England’s public health body has given the green light to a coronavirus antibody test made by Swiss drugmaker Roche, in what could be a crucial step in Britain’s effort to trace the outbreak.
An antibody test is a blood test that can tell whether somebody has had coronavirus, even if they have recovered.
Up to now, tests have been unreliable. The UK bought 3.5 million finger-prick tests that could not be used because they were inaccurate.
Currently, the UK uses swab testing which can only tell whether someone has the virus at the time of the test.
UK coronavirus testing coordinator John Newton said Public Health England’s (PHE) finding that Roche’s tests are reliable “is a very positive development”.
“Such a highly specific antibody test is a very reliable marker of past infection,” he said.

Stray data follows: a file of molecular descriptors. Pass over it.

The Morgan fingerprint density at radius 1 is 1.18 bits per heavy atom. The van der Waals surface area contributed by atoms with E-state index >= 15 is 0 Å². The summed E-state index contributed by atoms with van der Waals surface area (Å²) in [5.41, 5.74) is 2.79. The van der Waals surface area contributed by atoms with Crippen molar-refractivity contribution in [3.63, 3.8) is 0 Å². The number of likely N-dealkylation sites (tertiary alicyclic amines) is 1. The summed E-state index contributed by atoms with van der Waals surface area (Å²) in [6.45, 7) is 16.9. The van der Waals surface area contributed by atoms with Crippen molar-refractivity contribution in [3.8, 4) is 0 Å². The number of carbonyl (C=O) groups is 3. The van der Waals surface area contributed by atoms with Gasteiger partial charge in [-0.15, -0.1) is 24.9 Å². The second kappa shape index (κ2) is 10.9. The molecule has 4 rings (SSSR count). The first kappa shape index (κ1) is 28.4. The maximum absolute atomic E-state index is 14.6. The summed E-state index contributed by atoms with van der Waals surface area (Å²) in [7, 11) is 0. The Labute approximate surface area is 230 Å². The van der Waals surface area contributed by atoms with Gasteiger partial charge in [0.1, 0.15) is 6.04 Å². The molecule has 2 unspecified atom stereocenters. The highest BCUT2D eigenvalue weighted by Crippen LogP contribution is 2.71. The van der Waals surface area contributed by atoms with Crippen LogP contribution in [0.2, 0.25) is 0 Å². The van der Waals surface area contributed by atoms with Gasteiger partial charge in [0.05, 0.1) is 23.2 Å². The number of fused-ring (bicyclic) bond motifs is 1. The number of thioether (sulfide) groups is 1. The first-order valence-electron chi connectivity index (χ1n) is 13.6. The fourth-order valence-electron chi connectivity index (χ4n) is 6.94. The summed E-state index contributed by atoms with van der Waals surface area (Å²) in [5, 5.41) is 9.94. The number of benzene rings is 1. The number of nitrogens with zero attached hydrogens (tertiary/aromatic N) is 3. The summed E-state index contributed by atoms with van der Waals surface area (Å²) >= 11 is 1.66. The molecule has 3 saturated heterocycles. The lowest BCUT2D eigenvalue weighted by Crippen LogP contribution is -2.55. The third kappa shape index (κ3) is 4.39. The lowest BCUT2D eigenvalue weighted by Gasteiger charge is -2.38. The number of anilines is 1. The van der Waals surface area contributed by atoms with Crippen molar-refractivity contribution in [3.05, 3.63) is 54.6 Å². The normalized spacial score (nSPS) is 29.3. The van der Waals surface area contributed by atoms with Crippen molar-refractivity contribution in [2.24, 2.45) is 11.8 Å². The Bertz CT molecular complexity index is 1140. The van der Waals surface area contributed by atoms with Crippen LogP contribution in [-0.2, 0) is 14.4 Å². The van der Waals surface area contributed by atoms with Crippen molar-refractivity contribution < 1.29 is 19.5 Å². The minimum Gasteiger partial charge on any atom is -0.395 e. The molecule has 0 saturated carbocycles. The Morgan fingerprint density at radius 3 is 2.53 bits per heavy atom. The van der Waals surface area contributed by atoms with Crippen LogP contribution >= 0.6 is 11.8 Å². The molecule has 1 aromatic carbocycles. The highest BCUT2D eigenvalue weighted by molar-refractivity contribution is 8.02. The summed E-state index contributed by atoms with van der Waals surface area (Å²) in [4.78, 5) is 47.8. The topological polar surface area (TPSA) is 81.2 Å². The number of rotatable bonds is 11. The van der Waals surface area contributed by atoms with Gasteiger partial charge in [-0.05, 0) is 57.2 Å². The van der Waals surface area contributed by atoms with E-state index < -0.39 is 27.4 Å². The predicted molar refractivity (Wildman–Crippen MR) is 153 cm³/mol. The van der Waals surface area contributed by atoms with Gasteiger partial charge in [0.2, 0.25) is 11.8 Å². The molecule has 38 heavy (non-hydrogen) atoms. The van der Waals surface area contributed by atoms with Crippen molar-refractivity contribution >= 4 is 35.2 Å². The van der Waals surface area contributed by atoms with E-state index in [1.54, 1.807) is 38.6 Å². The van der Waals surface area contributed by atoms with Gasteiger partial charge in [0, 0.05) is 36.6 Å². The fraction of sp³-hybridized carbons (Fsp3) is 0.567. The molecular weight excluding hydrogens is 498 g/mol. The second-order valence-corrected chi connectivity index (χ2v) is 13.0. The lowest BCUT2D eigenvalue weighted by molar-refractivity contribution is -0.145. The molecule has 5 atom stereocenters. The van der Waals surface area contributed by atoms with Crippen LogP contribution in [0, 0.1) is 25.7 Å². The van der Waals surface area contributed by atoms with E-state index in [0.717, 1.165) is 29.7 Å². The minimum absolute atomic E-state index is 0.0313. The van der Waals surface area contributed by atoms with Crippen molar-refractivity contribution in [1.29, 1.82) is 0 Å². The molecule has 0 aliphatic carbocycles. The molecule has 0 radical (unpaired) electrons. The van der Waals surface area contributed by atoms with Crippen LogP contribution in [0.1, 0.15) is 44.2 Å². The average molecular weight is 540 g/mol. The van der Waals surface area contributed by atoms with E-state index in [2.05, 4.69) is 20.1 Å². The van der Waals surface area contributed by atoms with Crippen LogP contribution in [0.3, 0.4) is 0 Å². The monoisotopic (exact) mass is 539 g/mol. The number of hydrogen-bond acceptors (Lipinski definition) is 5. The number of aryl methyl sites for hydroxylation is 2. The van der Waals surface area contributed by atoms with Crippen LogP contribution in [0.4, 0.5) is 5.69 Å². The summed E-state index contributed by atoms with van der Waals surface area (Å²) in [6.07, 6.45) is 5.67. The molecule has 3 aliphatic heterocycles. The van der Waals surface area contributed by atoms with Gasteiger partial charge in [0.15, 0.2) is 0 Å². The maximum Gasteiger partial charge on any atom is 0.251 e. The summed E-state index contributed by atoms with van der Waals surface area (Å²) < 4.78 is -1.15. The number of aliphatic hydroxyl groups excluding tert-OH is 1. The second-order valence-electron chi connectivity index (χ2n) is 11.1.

According to The Telegraph, which first reported PHE’s findings, the government is negotiating with Roche to buy millions of kits.
Roche’s antibody tests have been approved in both the US and the European Union.
However, it is still unclear whether someone who has had coronavirus is then immune from it.
The finding that Roche’s tests are reliable comes as the UK gradually opens up after more than a month of lockdown.
The UK’s “roadmap” to lifting restrictions requires that the rate of infection stays low. The government has said that testing and tracing will be crucial to this. A reliable antibody test would be central to the containment effort.
Yesterday, the government announced that 494 people had died from coronavirus, taking the UK total to 33,186.
That is the worst death toll in Europe, and the second-worst in the world. The government has argued that international comparisons are not reliable until more is known about each country’s figures. However, the government itself made them until recently.